For all its realism, Viper Racing does lack a few standard damage-related features. The engine can never be over-revved or destroyed, even if you smash into a wall at top speed. Wheels, body panels, and other parts remain firmly attached no matter how violently you wreck the car. Tires never blow and fuel never runs out. One wonders why such fundamental features weren't implemented in an otherwise realistic sim.

Several users have also complained about the omnipresent "reset" feature, which allows both human and AI drivers to immediately restore their wrecked vehicles to the road in pristine condition with a tap of the spacebar. It creates an incentive to cheat and detracts from overall realism, especially during serious races where drivers ought to stay out of the running once wrecked, and it cannot be disabled.

A few quirks aside, the chief complaint about Viper Racing is that there is not enough of it in the box, which suggests that the core of the sim is good enough to warrant further development. Thankfully, most of Viper Racing's major shortcomings have been addressed by the online community, so there are currently no reasons to avoid this title, assuming you can actually find a copy.

The Bottom Line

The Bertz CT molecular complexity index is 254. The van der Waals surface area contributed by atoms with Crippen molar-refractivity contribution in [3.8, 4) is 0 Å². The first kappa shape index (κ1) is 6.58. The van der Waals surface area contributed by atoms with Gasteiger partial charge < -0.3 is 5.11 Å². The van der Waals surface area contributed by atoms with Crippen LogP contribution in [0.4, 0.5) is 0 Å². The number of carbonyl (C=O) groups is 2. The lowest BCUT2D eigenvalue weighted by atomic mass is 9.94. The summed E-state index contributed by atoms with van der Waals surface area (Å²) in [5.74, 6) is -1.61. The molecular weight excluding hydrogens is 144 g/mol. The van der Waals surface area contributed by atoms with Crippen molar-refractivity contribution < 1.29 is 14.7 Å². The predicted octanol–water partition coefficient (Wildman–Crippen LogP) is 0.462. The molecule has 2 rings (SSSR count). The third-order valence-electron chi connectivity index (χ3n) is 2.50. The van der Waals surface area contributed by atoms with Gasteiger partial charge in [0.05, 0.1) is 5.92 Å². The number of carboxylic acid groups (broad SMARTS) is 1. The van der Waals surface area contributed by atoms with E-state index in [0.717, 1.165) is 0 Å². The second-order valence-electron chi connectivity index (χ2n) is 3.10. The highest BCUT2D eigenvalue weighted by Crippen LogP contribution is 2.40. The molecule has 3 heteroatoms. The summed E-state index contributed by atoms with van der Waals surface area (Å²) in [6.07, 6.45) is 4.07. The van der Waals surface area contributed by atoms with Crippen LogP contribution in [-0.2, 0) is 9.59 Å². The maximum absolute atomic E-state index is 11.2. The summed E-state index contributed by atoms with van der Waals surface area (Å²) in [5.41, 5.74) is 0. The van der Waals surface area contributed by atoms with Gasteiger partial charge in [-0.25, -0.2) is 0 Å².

Viper Racing is a detailed simulation of the Dodge Viper that appeals principally to hardcore sim racers. Casual gamers who wish to drive a few quick races interspersed with fancy mo-capped cinematics and flashy graphics will surely be disappointed, but anyone willing to invest the time and energy to update and master the sim will find it a richly rewarding experience. A wheel and pedals are necessary to really appreciate the driving experience.

By SiliconClassics on December 27, 2008

Stunt Driver (DOS)

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Sports Car GT (Windows)

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Su-27 Flanker: Squadron Commander's Edition (Windows)

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Microsoft Flight Simulator for Windows 95 (Windows)

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Police Quest 3: The Kindred (DOS)

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Gabriel Knight: Sins of the Fathers (DOS)

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Leisure Suit Larry 6: Shape Up or Slip Out! (DOS)

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Star Wars: TIE Fighter (DOS)

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Stunts (DOS)

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Star Trek: 25th Anniversary (DOS)

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SimCity 2000 (DOS)